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Las hijas de otros hombres

3.67  ·  Rating details ·  454 ratings  ·  76 reviews
Estamos en verano, a finales de la década de 1960. Las calles de Cambridge, Massachusetts, están llenas de hippies de pelo largo y coloridas prendas, pero el doctor Robert Merriwether, que enseña en Harvard y lleva mucho tiempo casado, no repara lo más mínimo en toda esa vida bullendo a su alrededor. Cultivado, reflexivo, animal de costumbres... Merriwether es todo menos u ...more
Paperback, 248 pages
Published March 2019 by Siruela (first published 1973)
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Jeffrey Keeten
Apr 03, 2019 rated it it was amazing  ·  review of another edition
Shelves: 1960-s, nyrb
”’Will you let me say something, though? About young girls?’

‘A warning?’

‘In a way. I know the danger of classifying human beings, but I’ve known a lot of these girls. The last few years I’ve felt a terrific drive in them. They want, they want, and it’s a we not-quite-greybeards who give them the most the quickest. We teach them, we spend on them, we show them off, we tell then what everything means. We’re their Graduate School. Which means they’re closer to graduation through us. And that means
Elyse  Walters
Apr 22, 2019 rated it really liked it  ·  review of another edition
I wanted to slap the protagonist a dozen times.
Pretty early on my thought of him was
“ you’re such an asshole”...
I especially felt disgust for Merriweather when he had a young student in his daughters bedroom...
where he found the record player he was looking for.
A summer student at Harvard, Cynthia Ryder brought over a record that she wanted Dr.Merriweather to hear. (and seduce him with)
Cynthia had no business being in the doctors house...let alone his daughters bedroom.
It got worse when Cynth
I don't think I've been this upset by a novel since Philip Roth's American Pastoral, which is ironic, as Richard Stern, the author of this novel, was Roth's friend and colleague of 57 years, before Stern died in 2013.

But. . . I don't want to give you the impression that Stern writes like Roth. He doesn't. At all. His writing reminds me far more, in fact, of two British writers from the previous generation: J.L. Carr and Barbara Comyns. I don't know if Stern was influenced by either of these writ
Glenn Russell
Jul 31, 2017 rated it it was amazing  ·  review of another edition

"Miss Ryder was golden-haired but almost Indian dark, slimly full, tall, slightly prognathous, brown-eyed. Her hair waterfalled to the top thoracic vertebra, her tanned flesh issued from a laundered yellow corolla. A human sunflower." - Richard Stern, Other Men's Daughters

Other Men’s Daughters - American author Richard Stern’s 1973 novel of forty-year-old family man and Harvard professor Robert Merriweather’s transformation brought about by his relationship with a twenty-year-old beauty by the n
Mar 14, 2012 rated it really liked it  ·  review of another edition
Shelves: u-s-lit
Attention, Writers! Having trouble getting published? And too proud to write a vampire book?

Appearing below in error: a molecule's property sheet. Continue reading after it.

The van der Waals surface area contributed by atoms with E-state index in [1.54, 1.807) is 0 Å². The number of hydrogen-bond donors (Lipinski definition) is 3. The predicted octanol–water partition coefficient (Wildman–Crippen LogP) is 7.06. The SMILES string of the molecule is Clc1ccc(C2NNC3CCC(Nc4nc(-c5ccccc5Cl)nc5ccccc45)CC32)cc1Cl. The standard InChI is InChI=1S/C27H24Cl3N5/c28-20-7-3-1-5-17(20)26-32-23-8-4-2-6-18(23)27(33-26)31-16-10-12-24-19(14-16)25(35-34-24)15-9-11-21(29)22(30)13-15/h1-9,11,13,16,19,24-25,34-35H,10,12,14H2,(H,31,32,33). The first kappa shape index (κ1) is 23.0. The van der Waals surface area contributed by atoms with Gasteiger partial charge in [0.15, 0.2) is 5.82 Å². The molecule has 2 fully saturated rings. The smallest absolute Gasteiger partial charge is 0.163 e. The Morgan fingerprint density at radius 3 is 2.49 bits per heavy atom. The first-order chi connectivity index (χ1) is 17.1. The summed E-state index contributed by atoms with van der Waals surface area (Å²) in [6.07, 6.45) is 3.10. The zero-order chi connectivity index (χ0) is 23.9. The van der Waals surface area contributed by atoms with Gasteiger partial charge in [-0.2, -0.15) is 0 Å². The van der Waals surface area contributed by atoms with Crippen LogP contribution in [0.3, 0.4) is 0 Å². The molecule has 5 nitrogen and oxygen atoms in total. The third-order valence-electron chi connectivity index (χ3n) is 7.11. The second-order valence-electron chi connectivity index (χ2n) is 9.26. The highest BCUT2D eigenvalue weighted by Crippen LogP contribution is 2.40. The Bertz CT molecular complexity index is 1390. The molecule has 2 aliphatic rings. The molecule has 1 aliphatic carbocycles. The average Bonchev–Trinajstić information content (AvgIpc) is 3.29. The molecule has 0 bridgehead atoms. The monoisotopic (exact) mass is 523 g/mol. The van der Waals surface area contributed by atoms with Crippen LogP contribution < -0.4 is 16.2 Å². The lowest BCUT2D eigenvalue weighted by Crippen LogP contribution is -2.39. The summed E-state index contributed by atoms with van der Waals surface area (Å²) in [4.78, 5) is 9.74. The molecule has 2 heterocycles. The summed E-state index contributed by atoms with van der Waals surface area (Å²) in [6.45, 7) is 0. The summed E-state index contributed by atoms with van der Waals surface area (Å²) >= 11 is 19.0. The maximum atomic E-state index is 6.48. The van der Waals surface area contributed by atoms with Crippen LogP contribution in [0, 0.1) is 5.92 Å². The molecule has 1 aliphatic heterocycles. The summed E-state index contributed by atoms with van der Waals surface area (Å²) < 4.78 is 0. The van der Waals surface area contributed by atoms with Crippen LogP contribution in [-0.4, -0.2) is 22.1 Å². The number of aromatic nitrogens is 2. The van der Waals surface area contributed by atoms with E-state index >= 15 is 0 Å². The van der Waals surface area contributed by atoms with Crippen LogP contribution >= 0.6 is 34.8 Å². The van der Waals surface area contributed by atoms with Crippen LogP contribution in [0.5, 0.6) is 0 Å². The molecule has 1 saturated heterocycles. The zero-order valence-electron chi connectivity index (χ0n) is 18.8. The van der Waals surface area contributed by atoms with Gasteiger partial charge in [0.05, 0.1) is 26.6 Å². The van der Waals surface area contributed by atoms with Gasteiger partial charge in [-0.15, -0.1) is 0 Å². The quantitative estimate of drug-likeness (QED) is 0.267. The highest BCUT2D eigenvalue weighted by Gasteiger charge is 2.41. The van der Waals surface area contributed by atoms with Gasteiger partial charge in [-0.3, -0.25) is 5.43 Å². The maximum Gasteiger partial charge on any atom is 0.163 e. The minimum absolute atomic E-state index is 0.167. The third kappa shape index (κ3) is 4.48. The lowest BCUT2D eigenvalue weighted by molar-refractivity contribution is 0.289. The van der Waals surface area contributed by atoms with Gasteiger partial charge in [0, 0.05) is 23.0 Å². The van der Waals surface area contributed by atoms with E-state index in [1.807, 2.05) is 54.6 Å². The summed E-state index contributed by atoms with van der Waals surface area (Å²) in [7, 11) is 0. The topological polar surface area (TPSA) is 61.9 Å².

Well, I’ve made a discovery that could help you. Write a book, any book; good or bad. But for the title, ah, here is the trick. Just combine an occupation with the word ‘daughter’. If there are any occupations left, that is.

There’s already The Apothecary’s Daughter, The Bonesetter’s Daughter, The Alchemist’s Daughter, The Calligrapher’s Daughter, The Bearkeeper’s Daughter, the Printmaker’s Daughter, The
Jenny (Reading Envy)
"By the time you're my age, [love is] but a combination of lust and nostalgia."
At first glance, I was feeling a bit over this book. Not another novel about a middle aged professor tiring of his life and taking up with a younger, freer woman. How many of those are there, anyway? And what would make NYRB republish this one if better known novelists have done it and kept in the spotlight?
"The last few years I've felt a terrific drive in [women.] They want, they want, and it's we not-quite-graybeard
Kimberly Dawn
Apr 14, 2019 rated it really liked it  ·  review of another edition
“He’d had the joys and difficulties of family life, he’d still have some of them, and always, always he would watch the children to see if he could fix whatever went wrong because of what he and Sarah had done.”

“Though the next day, when he came home from work, he came home to the house that no longer felt his. It was now—at least till June—Sarah’s. Yesterday it had been his. He was here now on her sufferance, she could tell him to get out, legally, as three or four times she had told him to get
Robert Moscalewk
Just to give you a sense of what this novel is like, here's an excerpt from the book next to which I wrote "are you kidding me?":
When the sun speared out of a gray diarrhea of cloud, it turned into script – a celestial Linear B. The light struck fluorite crystals sunk in the vugs. Quartz, amazonite, corundum, beryl. Merriwether himself is most of what's colored up here: blue jeans, red LaCoste sportshirt with the green alligator, dirt-blotched white sneakers. Colorful, but not the official climb